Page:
I have been dealing with rejection for a long time. When you make you’re way up in sales you come to terms with rejection early. You deal with it and move on. It is part of every single selling day. On the phone. In the meeting. In follow up to the proposal. It’s coming.
In training they teach you not to take it personally. They aren’t rejecting you – they are simply rejecting your company, product, service, solution, plan, proposal etc.
I always had a hard time with that one. More often then not it they probably were rejecting me, particularly if my stuff was pretty comparable to the other guys stuff (hint: it usually is).
Although it is probably a better idea not to take rejection too personally, it most certainly makes sense to offer any rejection a moment of reflection.
Rejection reflections can offer a world of insight, growth and perspective. They also help you prepare for the inevitable next time. Being rejection ready and minimizing any ripple effect is a necessary skill, especially in an era where rejection occurs publicly.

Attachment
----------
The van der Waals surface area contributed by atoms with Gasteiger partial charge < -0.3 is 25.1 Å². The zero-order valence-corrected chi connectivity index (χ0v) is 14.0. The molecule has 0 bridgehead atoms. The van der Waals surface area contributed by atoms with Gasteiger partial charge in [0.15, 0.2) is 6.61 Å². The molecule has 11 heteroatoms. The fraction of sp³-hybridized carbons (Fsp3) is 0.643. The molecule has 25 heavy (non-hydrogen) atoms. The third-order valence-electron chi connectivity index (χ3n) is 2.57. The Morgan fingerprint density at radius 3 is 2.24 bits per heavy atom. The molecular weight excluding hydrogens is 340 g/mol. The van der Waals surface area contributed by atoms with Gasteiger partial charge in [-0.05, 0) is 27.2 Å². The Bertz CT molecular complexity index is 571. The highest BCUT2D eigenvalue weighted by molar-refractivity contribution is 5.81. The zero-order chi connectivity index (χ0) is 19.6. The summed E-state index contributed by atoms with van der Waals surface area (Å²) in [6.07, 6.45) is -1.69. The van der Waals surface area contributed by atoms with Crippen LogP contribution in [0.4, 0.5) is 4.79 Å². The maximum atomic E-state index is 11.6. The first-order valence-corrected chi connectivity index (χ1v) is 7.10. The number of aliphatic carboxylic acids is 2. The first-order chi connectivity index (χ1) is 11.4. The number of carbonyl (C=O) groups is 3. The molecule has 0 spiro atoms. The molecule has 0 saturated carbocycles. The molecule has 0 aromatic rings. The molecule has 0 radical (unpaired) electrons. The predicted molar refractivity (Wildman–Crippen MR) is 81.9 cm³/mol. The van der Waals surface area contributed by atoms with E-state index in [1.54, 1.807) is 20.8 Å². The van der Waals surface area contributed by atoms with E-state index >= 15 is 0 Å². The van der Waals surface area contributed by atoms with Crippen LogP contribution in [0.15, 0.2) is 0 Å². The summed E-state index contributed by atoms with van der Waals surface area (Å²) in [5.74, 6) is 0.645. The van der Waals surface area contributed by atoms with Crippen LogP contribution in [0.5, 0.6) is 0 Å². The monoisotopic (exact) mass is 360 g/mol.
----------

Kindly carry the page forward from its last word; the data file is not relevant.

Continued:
If you are making your work public the rejection is coming. It is only a matter of time.
Sit on a panel. Make a YouTube video. Write an article. It’s coming. Often times in direct correlation to the popularity of the work. Explode out of the box and the negative force of rejection and criticism is likely to grow.
Fear of rejection is enough to stop people dead in their tracks. Or at least slow them down.
But we don’t get to control the critic. Nope. We simply get to own our response. So when the criticism comes – keep going!
The big secret is that it doesn’t matter what everyone thinks.
Because you don’t need everyone. You only need to impact enough.
Upon reflection, that is a pretty good lesson learned.
Ryan Estis is a Keynote Speaker & Management Consultant blogging about business performance.